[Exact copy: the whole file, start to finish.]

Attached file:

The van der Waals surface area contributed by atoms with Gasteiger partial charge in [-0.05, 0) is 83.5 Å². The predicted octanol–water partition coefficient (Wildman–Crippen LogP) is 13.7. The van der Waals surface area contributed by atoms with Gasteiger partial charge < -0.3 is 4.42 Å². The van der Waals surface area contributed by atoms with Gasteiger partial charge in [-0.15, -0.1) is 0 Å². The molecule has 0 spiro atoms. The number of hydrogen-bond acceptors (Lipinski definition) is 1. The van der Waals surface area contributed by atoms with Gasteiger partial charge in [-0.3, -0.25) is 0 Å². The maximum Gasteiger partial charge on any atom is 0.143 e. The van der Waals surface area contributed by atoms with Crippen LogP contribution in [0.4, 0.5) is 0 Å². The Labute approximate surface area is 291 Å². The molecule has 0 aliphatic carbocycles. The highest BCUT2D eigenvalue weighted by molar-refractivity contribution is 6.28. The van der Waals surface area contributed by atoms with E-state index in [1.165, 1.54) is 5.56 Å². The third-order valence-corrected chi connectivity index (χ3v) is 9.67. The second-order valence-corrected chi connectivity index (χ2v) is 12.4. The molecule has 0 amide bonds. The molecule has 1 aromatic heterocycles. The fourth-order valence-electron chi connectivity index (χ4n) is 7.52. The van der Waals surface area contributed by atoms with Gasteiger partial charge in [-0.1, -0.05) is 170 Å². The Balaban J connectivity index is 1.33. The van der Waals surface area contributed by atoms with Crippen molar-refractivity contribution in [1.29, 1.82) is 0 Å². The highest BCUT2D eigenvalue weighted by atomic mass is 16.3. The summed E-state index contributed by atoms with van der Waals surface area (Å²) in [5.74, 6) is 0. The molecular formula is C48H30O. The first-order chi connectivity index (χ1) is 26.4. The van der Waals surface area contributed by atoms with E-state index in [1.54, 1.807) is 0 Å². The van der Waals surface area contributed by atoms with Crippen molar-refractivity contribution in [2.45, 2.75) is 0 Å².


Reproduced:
The van der Waals surface area contributed by atoms with Gasteiger partial charge in [-0.05, 0) is 83.5 Å². The predicted octanol–water partition coefficient (Wildman–Crippen LogP) is 13.7. The van der Waals surface area contributed by atoms with Gasteiger partial charge < -0.3 is 4.42 Å². The van der Waals surface area contributed by atoms with Gasteiger partial charge in [-0.15, -0.1) is 0 Å². The molecule has 0 spiro atoms. The number of hydrogen-bond acceptors (Lipinski definition) is 1. The van der Waals surface area contributed by atoms with Gasteiger partial charge in [-0.3, -0.25) is 0 Å². The maximum Gasteiger partial charge on any atom is 0.143 e. The van der Waals surface area contributed by atoms with Crippen LogP contribution in [0.4, 0.5) is 0 Å². The Labute approximate surface area is 291 Å². The molecule has 0 aliphatic carbocycles. The highest BCUT2D eigenvalue weighted by molar-refractivity contribution is 6.28. The van der Waals surface area contributed by atoms with E-state index in [1.165, 1.54) is 5.56 Å². The third-order valence-corrected chi connectivity index (χ3v) is 9.67. The second-order valence-corrected chi connectivity index (χ2v) is 12.4. The molecule has 0 amide bonds. The molecule has 1 aromatic heterocycles. The fourth-order valence-electron chi connectivity index (χ4n) is 7.52. The van der Waals surface area contributed by atoms with Gasteiger partial charge in [-0.1, -0.05) is 170 Å². The Balaban J connectivity index is 1.33. The van der Waals surface area contributed by atoms with Crippen molar-refractivity contribution in [1.29, 1.82) is 0 Å². The highest BCUT2D eigenvalue weighted by atomic mass is 16.3. The summed E-state index contributed by atoms with van der Waals surface area (Å²) in [5.74, 6) is 0. The molecular formula is C48H30O. The first-order chi connectivity index (χ1) is 26.4. The van der Waals surface area contributed by atoms with E-state index in [1.54, 1.807) is 0 Å². The van der Waals surface area contributed by atoms with Crippen molar-refractivity contribution in [2.45, 2.75) is 0 Å².